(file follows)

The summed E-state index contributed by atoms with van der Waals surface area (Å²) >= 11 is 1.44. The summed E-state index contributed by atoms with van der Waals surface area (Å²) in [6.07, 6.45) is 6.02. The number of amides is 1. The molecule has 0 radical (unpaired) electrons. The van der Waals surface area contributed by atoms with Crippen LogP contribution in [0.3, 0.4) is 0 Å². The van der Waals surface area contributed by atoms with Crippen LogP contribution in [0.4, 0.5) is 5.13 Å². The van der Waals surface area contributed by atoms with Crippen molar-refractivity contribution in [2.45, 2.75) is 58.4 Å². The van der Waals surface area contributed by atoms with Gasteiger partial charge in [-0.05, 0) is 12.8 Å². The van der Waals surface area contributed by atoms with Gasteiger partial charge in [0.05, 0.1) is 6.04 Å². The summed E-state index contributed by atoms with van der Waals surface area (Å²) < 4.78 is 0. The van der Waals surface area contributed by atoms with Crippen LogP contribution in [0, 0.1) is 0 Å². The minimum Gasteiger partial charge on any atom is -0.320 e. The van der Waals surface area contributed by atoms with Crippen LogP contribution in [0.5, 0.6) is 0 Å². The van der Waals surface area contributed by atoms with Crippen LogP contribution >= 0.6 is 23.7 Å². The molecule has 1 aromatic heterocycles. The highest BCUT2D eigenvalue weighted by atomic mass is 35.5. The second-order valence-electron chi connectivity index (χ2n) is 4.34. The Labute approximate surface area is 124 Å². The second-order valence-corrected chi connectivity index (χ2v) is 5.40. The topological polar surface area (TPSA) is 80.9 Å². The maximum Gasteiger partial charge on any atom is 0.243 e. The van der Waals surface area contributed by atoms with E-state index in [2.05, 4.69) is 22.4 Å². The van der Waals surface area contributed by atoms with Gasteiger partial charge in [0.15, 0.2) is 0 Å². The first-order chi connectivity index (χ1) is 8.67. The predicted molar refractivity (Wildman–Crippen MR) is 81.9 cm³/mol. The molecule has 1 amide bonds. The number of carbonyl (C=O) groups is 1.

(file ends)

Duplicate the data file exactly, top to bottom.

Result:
The summed E-state index contributed by atoms with van der Waals surface area (Å²) >= 11 is 1.44. The summed E-state index contributed by atoms with van der Waals surface area (Å²) in [6.07, 6.45) is 6.02. The number of amides is 1. The molecule has 0 radical (unpaired) electrons. The van der Waals surface area contributed by atoms with Crippen LogP contribution in [0.3, 0.4) is 0 Å². The van der Waals surface area contributed by atoms with Crippen LogP contribution in [0.4, 0.5) is 5.13 Å². The van der Waals surface area contributed by atoms with Crippen molar-refractivity contribution in [2.45, 2.75) is 58.4 Å². The van der Waals surface area contributed by atoms with Gasteiger partial charge in [-0.05, 0) is 12.8 Å². The van der Waals surface area contributed by atoms with Gasteiger partial charge in [0.05, 0.1) is 6.04 Å². The summed E-state index contributed by atoms with van der Waals surface area (Å²) < 4.78 is 0. The van der Waals surface area contributed by atoms with Crippen LogP contribution in [0, 0.1) is 0 Å². The minimum Gasteiger partial charge on any atom is -0.320 e. The van der Waals surface area contributed by atoms with Crippen LogP contribution in [0.5, 0.6) is 0 Å². The van der Waals surface area contributed by atoms with Crippen LogP contribution >= 0.6 is 23.7 Å². The molecule has 1 aromatic heterocycles. The highest BCUT2D eigenvalue weighted by atomic mass is 35.5. The second-order valence-electron chi connectivity index (χ2n) is 4.34. The Labute approximate surface area is 124 Å². The second-order valence-corrected chi connectivity index (χ2v) is 5.40. The topological polar surface area (TPSA) is 80.9 Å². The maximum Gasteiger partial charge on any atom is 0.243 e. The van der Waals surface area contributed by atoms with E-state index in [2.05, 4.69) is 22.4 Å². The van der Waals surface area contributed by atoms with Gasteiger partial charge in [0.15, 0.2) is 0 Å². The first-order chi connectivity index (χ1) is 8.67. The predicted molar refractivity (Wildman–Crippen MR) is 81.9 cm³/mol. The molecule has 1 amide bonds. The number of carbonyl (C=O) groups is 1.